In Neyman v. Wouterse, the Plaintiff was injured in a low velocity impact collision, and subsequently brought an ICBC claim for damages for pain and suffering, past wage loss, diminished earning capacity, special damages, and cost of future care. ICBC’S lawyer admitted liability, however disputed the extent of the injuries claimed by the Plaintiff, given the low speed of the collision. Although the Court awarded damages, it noted that the assessment of the Plaintiff‘s injuries was problematic due to the unreliability of her reporting and her failure to advise her treating practitioners of the extent of her pre-existing neck and back symptoms, and headaches. The Court specifically referenced a Facebook posting as evidence that undermined the Plaintiff‘s credibility.
 Ms. Neyman’s evidence that she continues to suffer from a driving phobia, albeit one that has improved, is also questionable. Before a Facebook posting that she made on January 9, 2009 was put to her, she gave the impression in her evidence that she generally suffered from anxiety after the Accident, but that it improved with time. In her Facebook posting, she wrote about driving her mother’s manual transmission BMW late at night and at high speed. The entry reads:
Angela Neyman is finally remembering how awesome it is to drive 120 clicks on a clear road in her car (Ang ♥’s Speedy G).
 I found that Ms. Neyman’s responses to questions during cross-examination about that entry reflected poorly on her credibility and indicated a mindset that continues to be heavily focused on the Accident as the cause of every problem or difficulty she has faced since. Once the Facebook entry was put to her, Ms. Neyman denied suffering any phobia to driving that involved driving very fast, late at night, and in the dark with a sore knee. I also found Ms. Neyman’s attitude towards defence counsel during the exchange to have been inappropriately condescending. I also found Ms. Neyman’s evidence to be at odds with her previous testimony that in 2011, two years after the Facebook posting, she was forced to purchase a vehicle with an automatic transmission because she found driving a car with a clutch aggravated her hip. That evidence is also inconsistent with her similar advice to Dr. van Rijn in 2010 that she found it difficult to drive a standard vehicle, “as using the clutch aggravates her back and hip pain.”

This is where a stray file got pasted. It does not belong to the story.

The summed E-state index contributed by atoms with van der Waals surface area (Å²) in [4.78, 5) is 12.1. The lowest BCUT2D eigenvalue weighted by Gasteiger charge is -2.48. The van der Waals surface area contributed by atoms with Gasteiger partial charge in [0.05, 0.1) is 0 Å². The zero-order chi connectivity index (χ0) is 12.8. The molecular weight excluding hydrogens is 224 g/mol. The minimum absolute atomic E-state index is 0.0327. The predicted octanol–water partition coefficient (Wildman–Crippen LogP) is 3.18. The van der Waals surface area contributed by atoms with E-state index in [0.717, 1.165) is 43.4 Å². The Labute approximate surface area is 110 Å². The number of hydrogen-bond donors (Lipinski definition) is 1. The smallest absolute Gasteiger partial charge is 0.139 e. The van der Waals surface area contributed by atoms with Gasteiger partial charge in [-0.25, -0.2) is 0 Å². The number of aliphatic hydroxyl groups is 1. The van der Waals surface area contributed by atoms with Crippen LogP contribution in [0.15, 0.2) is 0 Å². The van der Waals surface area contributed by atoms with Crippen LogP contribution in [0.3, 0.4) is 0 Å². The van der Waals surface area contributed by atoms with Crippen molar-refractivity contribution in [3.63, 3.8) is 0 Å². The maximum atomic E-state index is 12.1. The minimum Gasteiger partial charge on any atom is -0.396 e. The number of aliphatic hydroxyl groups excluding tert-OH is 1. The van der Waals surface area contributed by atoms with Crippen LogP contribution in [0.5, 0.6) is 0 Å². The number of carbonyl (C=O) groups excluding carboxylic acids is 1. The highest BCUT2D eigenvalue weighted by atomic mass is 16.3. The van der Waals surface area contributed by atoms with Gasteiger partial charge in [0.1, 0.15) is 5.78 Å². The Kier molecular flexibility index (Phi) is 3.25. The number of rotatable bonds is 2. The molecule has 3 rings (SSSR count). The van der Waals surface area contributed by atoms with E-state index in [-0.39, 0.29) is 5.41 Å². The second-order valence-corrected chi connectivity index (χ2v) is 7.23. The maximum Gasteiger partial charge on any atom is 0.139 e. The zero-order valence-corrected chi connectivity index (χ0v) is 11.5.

Many of the answers she gave in cross-examination about a number of her Facebook postings reflected a mindset to minimize physical and travel-related problems not related to the Accident, and to discount as overstated those Facebook postings that suggested she was, following the Accident, pursuing an over-burdensome schedule by working mostly full-time hours while attending school on a full-time basis.
 I am, respectfully, unable to accept the submission made by her counsel that a number of Ms. Neyman’s postings on her Facebook that might reflect poorly on her credibility should be characterized as youthful boasting to her peers. Her comments on Facebook were made of her own volition. In my opinion, having observed Ms. Neyman in the witness box over the course of several days, I am satisfied that her Facebook comments accurately reflect her mindset when each posting was made.
 In all, I found Ms. Neyman to be an unreliable historian in many respects. She is unduly focused on the Accident as the cause of all of her pain and difficulties with school and work. Accordingly, I find it difficult to place meaningful weight on much of her evidence concerning the nature and extent of her pain and suffering caused by the Accident and what happened to her on impact.